In today’s world, there’s no excuse to not have a quality page on your company website that’s dedicated to your open job positions and supports your recruitment marketing efforts. Technology today is easy and cheap enough that companies of all sizes (and all budgets) can afford to create and maintain a lovely career site.
1 — Show your professional image and employer branding
For many of your potential candidates, your career site will be the first point of contact. They may or may not be familiar with your company, so it’s likely that this could be their first impression of employee life. If you wouldn’t make an interviewee wait in a dirty, outdated waiting room, make sure you have a modern and quality version of your website. Treat it as a core pillar of your recruitment marketing strategy.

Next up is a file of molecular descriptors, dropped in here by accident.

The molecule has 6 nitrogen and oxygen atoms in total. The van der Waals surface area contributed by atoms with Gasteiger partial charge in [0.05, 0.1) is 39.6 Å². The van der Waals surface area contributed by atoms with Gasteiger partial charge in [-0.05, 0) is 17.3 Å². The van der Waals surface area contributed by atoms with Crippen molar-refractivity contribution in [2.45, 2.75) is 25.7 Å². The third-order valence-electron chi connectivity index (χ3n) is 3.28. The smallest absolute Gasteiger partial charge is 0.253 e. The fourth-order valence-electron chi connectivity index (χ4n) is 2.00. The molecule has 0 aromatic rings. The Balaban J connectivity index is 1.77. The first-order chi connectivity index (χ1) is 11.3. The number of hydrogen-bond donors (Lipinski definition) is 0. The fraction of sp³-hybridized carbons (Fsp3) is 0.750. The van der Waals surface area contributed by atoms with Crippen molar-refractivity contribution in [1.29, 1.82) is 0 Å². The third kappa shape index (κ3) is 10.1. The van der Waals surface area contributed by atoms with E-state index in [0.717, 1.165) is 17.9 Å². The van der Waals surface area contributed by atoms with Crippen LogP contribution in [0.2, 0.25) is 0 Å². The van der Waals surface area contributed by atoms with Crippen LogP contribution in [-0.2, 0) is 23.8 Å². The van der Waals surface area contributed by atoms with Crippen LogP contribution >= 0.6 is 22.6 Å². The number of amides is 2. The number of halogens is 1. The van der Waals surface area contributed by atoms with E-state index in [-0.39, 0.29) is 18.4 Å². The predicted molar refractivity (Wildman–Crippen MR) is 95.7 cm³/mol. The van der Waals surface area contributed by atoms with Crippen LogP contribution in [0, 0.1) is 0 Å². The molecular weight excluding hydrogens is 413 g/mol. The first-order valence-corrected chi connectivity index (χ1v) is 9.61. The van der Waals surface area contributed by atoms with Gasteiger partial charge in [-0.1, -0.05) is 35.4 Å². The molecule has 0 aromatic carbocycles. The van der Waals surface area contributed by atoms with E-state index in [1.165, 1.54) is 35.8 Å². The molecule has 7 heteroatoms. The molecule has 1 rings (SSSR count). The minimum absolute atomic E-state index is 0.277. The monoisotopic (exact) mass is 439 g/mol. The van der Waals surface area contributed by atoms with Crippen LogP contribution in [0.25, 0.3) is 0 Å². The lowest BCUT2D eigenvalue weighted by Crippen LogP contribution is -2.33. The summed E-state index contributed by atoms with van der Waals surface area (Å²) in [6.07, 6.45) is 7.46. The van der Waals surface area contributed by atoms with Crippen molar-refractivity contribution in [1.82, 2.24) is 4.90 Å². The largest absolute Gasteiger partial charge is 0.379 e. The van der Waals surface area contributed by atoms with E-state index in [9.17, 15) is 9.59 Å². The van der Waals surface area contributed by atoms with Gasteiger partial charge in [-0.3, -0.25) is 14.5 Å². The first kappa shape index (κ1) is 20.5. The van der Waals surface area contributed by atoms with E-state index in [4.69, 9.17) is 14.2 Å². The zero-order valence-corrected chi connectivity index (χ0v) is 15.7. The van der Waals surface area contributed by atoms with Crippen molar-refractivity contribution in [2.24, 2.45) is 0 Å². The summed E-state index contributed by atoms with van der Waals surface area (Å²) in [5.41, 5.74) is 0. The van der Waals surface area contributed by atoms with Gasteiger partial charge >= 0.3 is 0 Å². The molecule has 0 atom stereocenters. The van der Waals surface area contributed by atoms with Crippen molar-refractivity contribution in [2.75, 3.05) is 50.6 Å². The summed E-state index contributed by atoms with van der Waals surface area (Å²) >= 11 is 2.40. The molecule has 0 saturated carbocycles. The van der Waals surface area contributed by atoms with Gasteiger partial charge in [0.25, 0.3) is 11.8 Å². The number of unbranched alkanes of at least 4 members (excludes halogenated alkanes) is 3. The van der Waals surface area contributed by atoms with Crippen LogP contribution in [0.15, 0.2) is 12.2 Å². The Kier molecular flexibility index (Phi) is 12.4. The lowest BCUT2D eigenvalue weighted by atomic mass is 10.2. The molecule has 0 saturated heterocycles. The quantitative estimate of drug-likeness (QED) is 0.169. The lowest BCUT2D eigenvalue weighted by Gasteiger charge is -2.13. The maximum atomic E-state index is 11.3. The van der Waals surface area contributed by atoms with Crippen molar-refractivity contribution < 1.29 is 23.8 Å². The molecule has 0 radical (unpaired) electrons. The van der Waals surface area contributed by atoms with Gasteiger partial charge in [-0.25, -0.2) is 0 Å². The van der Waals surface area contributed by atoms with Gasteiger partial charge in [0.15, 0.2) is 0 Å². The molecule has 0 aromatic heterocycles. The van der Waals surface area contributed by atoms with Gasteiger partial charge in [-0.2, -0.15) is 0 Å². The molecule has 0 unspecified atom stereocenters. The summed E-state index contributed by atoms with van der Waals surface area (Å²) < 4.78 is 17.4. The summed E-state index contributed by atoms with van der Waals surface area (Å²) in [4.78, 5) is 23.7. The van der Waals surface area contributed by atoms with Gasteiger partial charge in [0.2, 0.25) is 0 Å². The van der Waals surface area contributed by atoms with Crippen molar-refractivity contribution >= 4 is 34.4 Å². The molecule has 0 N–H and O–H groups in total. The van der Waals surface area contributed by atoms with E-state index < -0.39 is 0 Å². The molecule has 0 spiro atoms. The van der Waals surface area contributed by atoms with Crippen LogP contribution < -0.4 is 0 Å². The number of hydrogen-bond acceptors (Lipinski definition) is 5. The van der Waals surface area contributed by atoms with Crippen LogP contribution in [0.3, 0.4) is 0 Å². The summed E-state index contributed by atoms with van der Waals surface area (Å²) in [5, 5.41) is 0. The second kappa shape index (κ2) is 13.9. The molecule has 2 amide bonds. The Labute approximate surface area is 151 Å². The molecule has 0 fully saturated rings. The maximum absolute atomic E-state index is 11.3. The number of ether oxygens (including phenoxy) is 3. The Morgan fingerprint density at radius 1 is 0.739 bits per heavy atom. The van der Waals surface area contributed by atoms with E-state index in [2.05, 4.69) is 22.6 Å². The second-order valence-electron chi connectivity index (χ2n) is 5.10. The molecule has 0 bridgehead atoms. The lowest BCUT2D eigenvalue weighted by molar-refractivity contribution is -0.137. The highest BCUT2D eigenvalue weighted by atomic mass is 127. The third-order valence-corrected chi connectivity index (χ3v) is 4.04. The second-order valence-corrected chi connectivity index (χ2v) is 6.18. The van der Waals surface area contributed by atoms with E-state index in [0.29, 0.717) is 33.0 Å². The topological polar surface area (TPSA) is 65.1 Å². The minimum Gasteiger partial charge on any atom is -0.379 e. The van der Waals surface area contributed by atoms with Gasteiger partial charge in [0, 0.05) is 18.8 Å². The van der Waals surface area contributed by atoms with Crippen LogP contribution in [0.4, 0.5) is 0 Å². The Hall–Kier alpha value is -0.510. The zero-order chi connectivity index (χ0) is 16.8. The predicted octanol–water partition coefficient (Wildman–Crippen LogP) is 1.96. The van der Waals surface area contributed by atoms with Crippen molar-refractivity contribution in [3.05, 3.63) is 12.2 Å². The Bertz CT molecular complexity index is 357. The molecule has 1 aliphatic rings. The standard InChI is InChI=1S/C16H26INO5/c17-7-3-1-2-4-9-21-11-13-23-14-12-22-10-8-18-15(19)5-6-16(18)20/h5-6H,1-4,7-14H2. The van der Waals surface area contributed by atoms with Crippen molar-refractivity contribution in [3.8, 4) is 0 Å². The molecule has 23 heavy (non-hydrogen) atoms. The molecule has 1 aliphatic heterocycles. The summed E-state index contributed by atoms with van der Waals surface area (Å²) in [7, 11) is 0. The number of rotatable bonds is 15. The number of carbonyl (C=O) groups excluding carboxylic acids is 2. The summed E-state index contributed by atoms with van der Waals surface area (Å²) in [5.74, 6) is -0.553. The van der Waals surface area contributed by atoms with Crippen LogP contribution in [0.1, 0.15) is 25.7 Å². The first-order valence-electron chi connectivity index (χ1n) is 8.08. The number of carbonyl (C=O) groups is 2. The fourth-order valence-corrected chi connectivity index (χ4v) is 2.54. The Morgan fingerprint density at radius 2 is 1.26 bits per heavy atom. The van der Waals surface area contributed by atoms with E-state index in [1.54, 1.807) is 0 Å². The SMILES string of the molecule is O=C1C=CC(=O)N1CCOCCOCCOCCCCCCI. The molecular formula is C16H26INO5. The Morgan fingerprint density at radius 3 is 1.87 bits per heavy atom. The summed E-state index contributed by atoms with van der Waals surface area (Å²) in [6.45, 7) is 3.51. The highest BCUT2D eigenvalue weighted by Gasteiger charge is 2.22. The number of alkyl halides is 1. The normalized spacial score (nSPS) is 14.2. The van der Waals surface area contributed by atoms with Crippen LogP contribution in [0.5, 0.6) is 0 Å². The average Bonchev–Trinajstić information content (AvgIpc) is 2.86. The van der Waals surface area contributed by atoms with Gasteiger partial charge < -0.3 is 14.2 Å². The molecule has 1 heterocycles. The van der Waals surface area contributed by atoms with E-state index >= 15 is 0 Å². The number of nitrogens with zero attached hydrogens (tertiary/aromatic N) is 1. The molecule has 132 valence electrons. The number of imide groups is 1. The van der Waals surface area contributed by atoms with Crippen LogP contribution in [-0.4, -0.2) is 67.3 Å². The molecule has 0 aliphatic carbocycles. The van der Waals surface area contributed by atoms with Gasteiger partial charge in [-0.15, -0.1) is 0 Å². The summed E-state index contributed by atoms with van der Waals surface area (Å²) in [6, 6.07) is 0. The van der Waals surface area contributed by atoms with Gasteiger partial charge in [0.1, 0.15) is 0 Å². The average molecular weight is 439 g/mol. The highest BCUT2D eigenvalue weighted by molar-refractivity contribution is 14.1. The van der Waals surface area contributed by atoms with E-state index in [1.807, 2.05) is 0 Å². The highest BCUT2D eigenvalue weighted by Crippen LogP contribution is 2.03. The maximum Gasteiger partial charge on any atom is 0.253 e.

Whether you create your own page or use an outsourced service to manage it, make sure that it contains your company colors, logos, and fonts. Making sure your employer branding is clear in your careers site can be a challenge for some, but it’s one that really pays off when it comes to brand loyalty and recognition.
Not only do generic sites appear less attractive and desirable to potential candidates, but they also may raise concerns about unintentionally sending their resumes to scam instead of a respectable company.
2 — List all open positions (and delete them when they’re closed)